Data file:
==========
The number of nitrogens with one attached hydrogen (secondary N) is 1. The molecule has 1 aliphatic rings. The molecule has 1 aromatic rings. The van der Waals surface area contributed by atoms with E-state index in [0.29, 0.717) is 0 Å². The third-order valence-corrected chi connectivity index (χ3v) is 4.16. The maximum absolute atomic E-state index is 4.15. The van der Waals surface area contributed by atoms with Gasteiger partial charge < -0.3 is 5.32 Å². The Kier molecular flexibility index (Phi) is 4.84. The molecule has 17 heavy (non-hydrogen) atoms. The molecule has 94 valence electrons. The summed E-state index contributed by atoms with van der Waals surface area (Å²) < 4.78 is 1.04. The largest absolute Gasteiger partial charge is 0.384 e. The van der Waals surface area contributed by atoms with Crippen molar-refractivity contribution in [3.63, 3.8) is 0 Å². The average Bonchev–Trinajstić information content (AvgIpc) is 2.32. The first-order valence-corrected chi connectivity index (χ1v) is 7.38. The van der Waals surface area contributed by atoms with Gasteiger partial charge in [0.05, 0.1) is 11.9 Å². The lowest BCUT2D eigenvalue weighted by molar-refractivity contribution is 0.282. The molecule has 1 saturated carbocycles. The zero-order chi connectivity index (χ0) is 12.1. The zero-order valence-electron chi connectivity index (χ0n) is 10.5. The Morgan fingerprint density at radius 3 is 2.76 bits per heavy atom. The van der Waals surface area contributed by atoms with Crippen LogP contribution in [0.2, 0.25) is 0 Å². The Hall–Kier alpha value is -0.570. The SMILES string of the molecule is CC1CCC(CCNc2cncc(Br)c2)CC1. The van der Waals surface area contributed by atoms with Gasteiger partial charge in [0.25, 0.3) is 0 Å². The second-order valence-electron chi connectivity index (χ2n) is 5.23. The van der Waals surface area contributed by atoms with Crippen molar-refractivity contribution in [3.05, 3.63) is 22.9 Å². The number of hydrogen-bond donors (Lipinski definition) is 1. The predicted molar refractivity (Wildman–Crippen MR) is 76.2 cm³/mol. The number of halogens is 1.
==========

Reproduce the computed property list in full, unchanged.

The number of nitrogens with one attached hydrogen (secondary N) is 1. The molecule has 1 aliphatic rings. The molecule has 1 aromatic rings. The van der Waals surface area contributed by atoms with E-state index in [0.29, 0.717) is 0 Å². The third-order valence-corrected chi connectivity index (χ3v) is 4.16. The maximum absolute atomic E-state index is 4.15. The van der Waals surface area contributed by atoms with Gasteiger partial charge < -0.3 is 5.32 Å². The Kier molecular flexibility index (Phi) is 4.84. The molecule has 17 heavy (non-hydrogen) atoms. The molecule has 94 valence electrons. The summed E-state index contributed by atoms with van der Waals surface area (Å²) < 4.78 is 1.04. The largest absolute Gasteiger partial charge is 0.384 e. The van der Waals surface area contributed by atoms with Crippen molar-refractivity contribution in [3.63, 3.8) is 0 Å². The average Bonchev–Trinajstić information content (AvgIpc) is 2.32. The first-order valence-corrected chi connectivity index (χ1v) is 7.38. The van der Waals surface area contributed by atoms with Gasteiger partial charge in [0.05, 0.1) is 11.9 Å². The lowest BCUT2D eigenvalue weighted by molar-refractivity contribution is 0.282. The molecule has 1 saturated carbocycles. The zero-order chi connectivity index (χ0) is 12.1. The zero-order valence-electron chi connectivity index (χ0n) is 10.5. The Morgan fingerprint density at radius 3 is 2.76 bits per heavy atom. The van der Waals surface area contributed by atoms with Crippen LogP contribution in [0.2, 0.25) is 0 Å². The Hall–Kier alpha value is -0.570. The SMILES string of the molecule is CC1CCC(CCNc2cncc(Br)c2)CC1. The van der Waals surface area contributed by atoms with Gasteiger partial charge in [0.25, 0.3) is 0 Å². The second-order valence-electron chi connectivity index (χ2n) is 5.23. The van der Waals surface area contributed by atoms with Crippen molar-refractivity contribution in [3.05, 3.63) is 22.9 Å². The number of hydrogen-bond donors (Lipinski definition) is 1. The predicted molar refractivity (Wildman–Crippen MR) is 76.2 cm³/mol. The number of halogens is 1.